4 Months later and still no Treatment? - 1265543

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shanekelly
4 Months later and still no Treatment? - 1265543

Hey Everyone,

I'm a newbie here and i have to say this site and Forum is a gift from God. What a great place to share stories, advice and encouragement within the cancer community. Outstanding job to Doc West and his gang.

My Father was diagnosed with Stage 3 Squamous Non Small Cell Lung Cancer several weeks ago. He is getting treatment in St. John's Newfoundland at the Murphy Bliss Cancer Centre. My whole experience thus far has left me a little bewildered and discouraged. I'll be as brief as possible.

He got his CAT scan in early May after feeling some pain in his chest. He's 79, non smoker and in great shape. His GP saw the results and didnt think it was anything but sent it to a Lung Surgeon. Surgeon says its cancer but its localized and we'll do the lump removal but he does the biopsy anyways. Several weeks pass and we're told its in his 2 of his lymph nodes so no surgery. Then he goes to a chemo oncologist and is told he has a 20% cure rate, decent chance at 3-5 years and if nothing then 8-12 months. They plan out his chemo and radiation. Just yesterday he met with the Radiation oncologist and now she tells us she sees more cancer on the same CAT scan and cant do Radiation until she sees a new CAT scan to determine if its more cancer or just scarring after his 40 years of Rheumatism treatments.

We are almost 4 months into this ordeal and he hasnt even started treatment yet. And each appointment brings more bad news. Should this process work this way? How are we only seeing this "new" cancer now and not 2 months ago? I have to admit i'm losing faith in the quality of care he is receiving. it seems like we should have known all this before now.

Is this normal?

Best to all,

Shane

catdander
Reply To: 4 Months later and still no Treatment?

Hi Shane, Welcome to Grace. I'm very sorry we're meeting under these terms. I think we can get you some idea of what the normal timing is

4 months is so long to wait. Dr. Pennell wrote a blog on the subject of waiting as long as 4 months. I've pasted a link to it below and I'll ask him to comment. I imagine he'll post in an hour or so if he's able.

http://cancergrace.org/lung/2009/11/06/delays-in-treatment-for-lung-canc...

Best of luck,
Janine

shanekelly
Reply To: 4 Months later and still no Treatment?

Thank you so much for the response.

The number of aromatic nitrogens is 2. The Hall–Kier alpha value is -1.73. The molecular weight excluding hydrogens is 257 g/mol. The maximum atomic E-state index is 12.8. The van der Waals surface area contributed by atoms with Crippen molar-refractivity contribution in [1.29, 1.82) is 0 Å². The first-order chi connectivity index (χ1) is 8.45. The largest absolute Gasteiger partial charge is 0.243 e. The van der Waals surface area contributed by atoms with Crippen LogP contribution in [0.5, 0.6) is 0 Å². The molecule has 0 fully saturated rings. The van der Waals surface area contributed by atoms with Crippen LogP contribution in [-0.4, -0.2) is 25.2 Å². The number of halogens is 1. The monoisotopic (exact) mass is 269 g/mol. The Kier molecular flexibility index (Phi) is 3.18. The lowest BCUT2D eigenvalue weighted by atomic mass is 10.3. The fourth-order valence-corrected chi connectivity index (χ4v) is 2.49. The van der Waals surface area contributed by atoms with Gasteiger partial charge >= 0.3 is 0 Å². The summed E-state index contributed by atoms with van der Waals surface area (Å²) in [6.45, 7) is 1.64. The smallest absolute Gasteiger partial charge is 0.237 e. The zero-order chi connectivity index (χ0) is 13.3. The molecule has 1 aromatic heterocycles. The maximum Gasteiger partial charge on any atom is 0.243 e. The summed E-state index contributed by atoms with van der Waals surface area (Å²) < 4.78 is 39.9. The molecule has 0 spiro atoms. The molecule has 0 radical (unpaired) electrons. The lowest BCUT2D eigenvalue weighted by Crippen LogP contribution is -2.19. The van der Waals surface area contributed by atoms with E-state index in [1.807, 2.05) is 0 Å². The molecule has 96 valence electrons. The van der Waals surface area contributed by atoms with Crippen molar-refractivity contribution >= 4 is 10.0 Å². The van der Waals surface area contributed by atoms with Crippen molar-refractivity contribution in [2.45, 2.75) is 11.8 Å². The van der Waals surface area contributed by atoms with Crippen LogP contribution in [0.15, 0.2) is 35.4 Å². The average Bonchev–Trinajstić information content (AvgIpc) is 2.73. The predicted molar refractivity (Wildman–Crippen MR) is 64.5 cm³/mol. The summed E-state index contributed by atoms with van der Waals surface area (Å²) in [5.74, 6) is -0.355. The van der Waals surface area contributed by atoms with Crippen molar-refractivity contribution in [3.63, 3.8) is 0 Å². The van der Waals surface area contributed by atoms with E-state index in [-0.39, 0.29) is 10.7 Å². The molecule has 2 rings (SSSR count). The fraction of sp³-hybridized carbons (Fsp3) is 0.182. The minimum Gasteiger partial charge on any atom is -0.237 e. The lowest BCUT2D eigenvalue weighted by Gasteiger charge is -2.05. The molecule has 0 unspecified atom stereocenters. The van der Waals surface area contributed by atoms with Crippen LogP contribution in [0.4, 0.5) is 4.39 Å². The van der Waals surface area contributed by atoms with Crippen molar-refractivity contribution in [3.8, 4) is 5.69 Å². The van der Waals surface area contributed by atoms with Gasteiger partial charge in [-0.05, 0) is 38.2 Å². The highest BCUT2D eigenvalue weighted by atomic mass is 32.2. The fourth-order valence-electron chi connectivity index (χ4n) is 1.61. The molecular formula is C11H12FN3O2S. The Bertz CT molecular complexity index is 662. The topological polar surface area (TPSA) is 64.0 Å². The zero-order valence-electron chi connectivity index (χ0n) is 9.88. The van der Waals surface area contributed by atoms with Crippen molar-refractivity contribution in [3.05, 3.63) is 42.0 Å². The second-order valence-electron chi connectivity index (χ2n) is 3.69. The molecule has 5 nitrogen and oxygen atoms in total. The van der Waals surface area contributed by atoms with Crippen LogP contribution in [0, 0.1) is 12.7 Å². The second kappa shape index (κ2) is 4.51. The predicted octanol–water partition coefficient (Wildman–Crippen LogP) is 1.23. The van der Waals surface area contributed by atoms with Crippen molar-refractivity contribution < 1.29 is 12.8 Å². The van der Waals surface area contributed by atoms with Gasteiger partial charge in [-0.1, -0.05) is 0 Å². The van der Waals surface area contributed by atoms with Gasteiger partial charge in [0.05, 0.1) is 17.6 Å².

I didnt want this to turn critical against the folks working at the Murphy Bliss Center. THey work within a publicly funded, Federally mandated but Provincially administered health care system.

I've tried to get some benchmarks on the care they strive to meet and it seems like 41 days seems about the average. I feel we are far beyond that now from the initial CAT scan.

Something doesnt seem right and i dont know how i can best address this (Doctors, Administrators, etc) all the way from Texas.

Dr West
Reply To: 4 Months later and still no Treatment?

You're right that 4 months is a long time; sometimes the Canadian system can struggle with doing an appropriately timely workup -- the same can be said for other universal and relatively centralized health care systems, the American VA system, and plenty of others in the US as well.

That said, the whole process is likely to take many weeks to a few months even if everything is done in a very timely way, and the new findings add to the delay, but it's not necessarily that the delay caused the new findings. If his workup had shown what seemed to be easily resectable disease, that would have happened already. The "upstaging" process that requires more evaluations and more coordinated plans among many specialists is a product of what is being learned, and the treatment is being better tailored for his true clinical situation, as best they can determine. The adage of "measure twice, cut once" could be applied here (even if surgery isn't ultimately part of the plan) because it's far better to carefully assess the situation and develop the best treatment than to go in, guns blazing, with the fastest treatment only to find that they've done a surgery on your father that removed much of his lung function and introduced the risks inherent in a major lung surgery, but there was actually little or no chance of benefit from that surgery. Unfortunately, we learn of many patients whose treatments are rushed ahead of the information that should have been collected, and they suffer for it.

I can't say how much of the challenge here is foot-dragging and insufficient access to the specialists needed vs. just the time it takes to do the thorough workup required. I will say that his situation isn't rare, is one that is as long as it ever takes, and is still best served by pursuing the best plan for his true stage and not just the fastest one available.

Good luck.

-Dr. West

+++++++++++++++++++++++++
Dr. Howard (Jack) West
Medical Oncologist
City of Hope Cancer Center
Duarte, CA

Founder & President
Global Resource for Advancing
Cancer Education